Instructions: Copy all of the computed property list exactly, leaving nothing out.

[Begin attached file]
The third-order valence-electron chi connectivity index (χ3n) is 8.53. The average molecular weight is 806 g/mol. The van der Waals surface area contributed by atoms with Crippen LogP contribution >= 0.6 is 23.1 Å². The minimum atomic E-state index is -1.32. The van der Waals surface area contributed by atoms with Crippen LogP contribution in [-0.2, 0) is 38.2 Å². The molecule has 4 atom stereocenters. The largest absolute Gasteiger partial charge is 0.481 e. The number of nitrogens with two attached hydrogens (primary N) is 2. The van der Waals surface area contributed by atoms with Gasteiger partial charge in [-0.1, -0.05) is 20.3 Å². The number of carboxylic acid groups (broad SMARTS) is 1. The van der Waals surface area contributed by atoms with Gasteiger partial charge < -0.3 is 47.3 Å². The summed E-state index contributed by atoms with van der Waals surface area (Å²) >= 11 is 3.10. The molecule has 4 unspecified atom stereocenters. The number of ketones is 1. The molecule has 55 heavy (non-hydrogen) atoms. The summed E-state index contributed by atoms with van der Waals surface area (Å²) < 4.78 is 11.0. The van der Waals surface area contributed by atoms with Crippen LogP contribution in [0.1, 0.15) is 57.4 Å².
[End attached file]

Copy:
The third-order valence-electron chi connectivity index (χ3n) is 8.53. The average molecular weight is 806 g/mol. The van der Waals surface area contributed by atoms with Crippen LogP contribution >= 0.6 is 23.1 Å². The minimum atomic E-state index is -1.32. The van der Waals surface area contributed by atoms with Crippen LogP contribution in [-0.2, 0) is 38.2 Å². The molecule has 4 atom stereocenters. The largest absolute Gasteiger partial charge is 0.481 e. The number of nitrogens with two attached hydrogens (primary N) is 2. The van der Waals surface area contributed by atoms with Gasteiger partial charge in [-0.1, -0.05) is 20.3 Å². The number of carboxylic acid groups (broad SMARTS) is 1. The van der Waals surface area contributed by atoms with Gasteiger partial charge < -0.3 is 47.3 Å². The summed E-state index contributed by atoms with van der Waals surface area (Å²) >= 11 is 3.10. The molecule has 4 unspecified atom stereocenters. The number of ketones is 1. The molecule has 55 heavy (non-hydrogen) atoms. The summed E-state index contributed by atoms with van der Waals surface area (Å²) < 4.78 is 11.0. The van der Waals surface area contributed by atoms with Crippen LogP contribution in [0.1, 0.15) is 57.4 Å².